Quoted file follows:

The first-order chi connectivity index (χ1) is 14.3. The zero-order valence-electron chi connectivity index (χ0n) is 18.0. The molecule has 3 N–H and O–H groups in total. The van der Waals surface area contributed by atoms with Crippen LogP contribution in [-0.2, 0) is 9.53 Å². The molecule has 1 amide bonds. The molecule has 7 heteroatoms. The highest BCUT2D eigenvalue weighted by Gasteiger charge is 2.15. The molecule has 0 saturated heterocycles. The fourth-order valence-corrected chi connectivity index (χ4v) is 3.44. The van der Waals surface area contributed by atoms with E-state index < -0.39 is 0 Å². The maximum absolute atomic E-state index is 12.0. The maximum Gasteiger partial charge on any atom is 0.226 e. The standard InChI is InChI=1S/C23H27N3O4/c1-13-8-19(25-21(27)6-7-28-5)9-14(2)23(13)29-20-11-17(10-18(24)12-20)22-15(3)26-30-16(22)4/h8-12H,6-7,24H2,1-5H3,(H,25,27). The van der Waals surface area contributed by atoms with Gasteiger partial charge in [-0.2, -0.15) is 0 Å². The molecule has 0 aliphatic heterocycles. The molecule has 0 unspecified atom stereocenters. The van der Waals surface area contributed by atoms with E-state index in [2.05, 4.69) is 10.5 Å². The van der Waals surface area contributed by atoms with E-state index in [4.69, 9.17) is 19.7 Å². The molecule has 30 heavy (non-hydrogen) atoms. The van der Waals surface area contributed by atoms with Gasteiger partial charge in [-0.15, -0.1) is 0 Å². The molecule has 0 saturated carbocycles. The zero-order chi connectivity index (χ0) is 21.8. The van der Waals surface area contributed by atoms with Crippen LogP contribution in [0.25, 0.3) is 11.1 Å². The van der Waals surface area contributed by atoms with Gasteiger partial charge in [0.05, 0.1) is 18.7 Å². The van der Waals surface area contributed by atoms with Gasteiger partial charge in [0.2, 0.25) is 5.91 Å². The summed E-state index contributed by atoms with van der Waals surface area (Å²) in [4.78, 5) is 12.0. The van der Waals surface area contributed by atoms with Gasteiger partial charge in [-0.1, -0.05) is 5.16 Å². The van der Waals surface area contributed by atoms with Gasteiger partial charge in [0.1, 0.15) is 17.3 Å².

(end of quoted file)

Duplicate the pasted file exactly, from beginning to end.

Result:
The first-order chi connectivity index (χ1) is 14.3. The zero-order valence-electron chi connectivity index (χ0n) is 18.0. The molecule has 3 N–H and O–H groups in total. The van der Waals surface area contributed by atoms with Crippen LogP contribution in [-0.2, 0) is 9.53 Å². The molecule has 1 amide bonds. The molecule has 7 heteroatoms. The highest BCUT2D eigenvalue weighted by Gasteiger charge is 2.15. The molecule has 0 saturated heterocycles. The fourth-order valence-corrected chi connectivity index (χ4v) is 3.44. The van der Waals surface area contributed by atoms with E-state index < -0.39 is 0 Å². The maximum absolute atomic E-state index is 12.0. The maximum Gasteiger partial charge on any atom is 0.226 e. The standard InChI is InChI=1S/C23H27N3O4/c1-13-8-19(25-21(27)6-7-28-5)9-14(2)23(13)29-20-11-17(10-18(24)12-20)22-15(3)26-30-16(22)4/h8-12H,6-7,24H2,1-5H3,(H,25,27). The van der Waals surface area contributed by atoms with Gasteiger partial charge in [-0.2, -0.15) is 0 Å². The molecule has 0 aliphatic heterocycles. The molecule has 0 unspecified atom stereocenters. The van der Waals surface area contributed by atoms with E-state index in [2.05, 4.69) is 10.5 Å². The van der Waals surface area contributed by atoms with E-state index in [4.69, 9.17) is 19.7 Å². The molecule has 30 heavy (non-hydrogen) atoms. The van der Waals surface area contributed by atoms with Gasteiger partial charge in [-0.15, -0.1) is 0 Å². The molecule has 0 saturated carbocycles. The zero-order chi connectivity index (χ0) is 21.8. The van der Waals surface area contributed by atoms with Crippen LogP contribution in [0.25, 0.3) is 11.1 Å². The van der Waals surface area contributed by atoms with Gasteiger partial charge in [0.05, 0.1) is 18.7 Å². The van der Waals surface area contributed by atoms with Gasteiger partial charge in [0.2, 0.25) is 5.91 Å². The summed E-state index contributed by atoms with van der Waals surface area (Å²) in [4.78, 5) is 12.0. The van der Waals surface area contributed by atoms with Gasteiger partial charge in [-0.1, -0.05) is 5.16 Å². The van der Waals surface area contributed by atoms with Gasteiger partial charge in [0.1, 0.15) is 17.3 Å².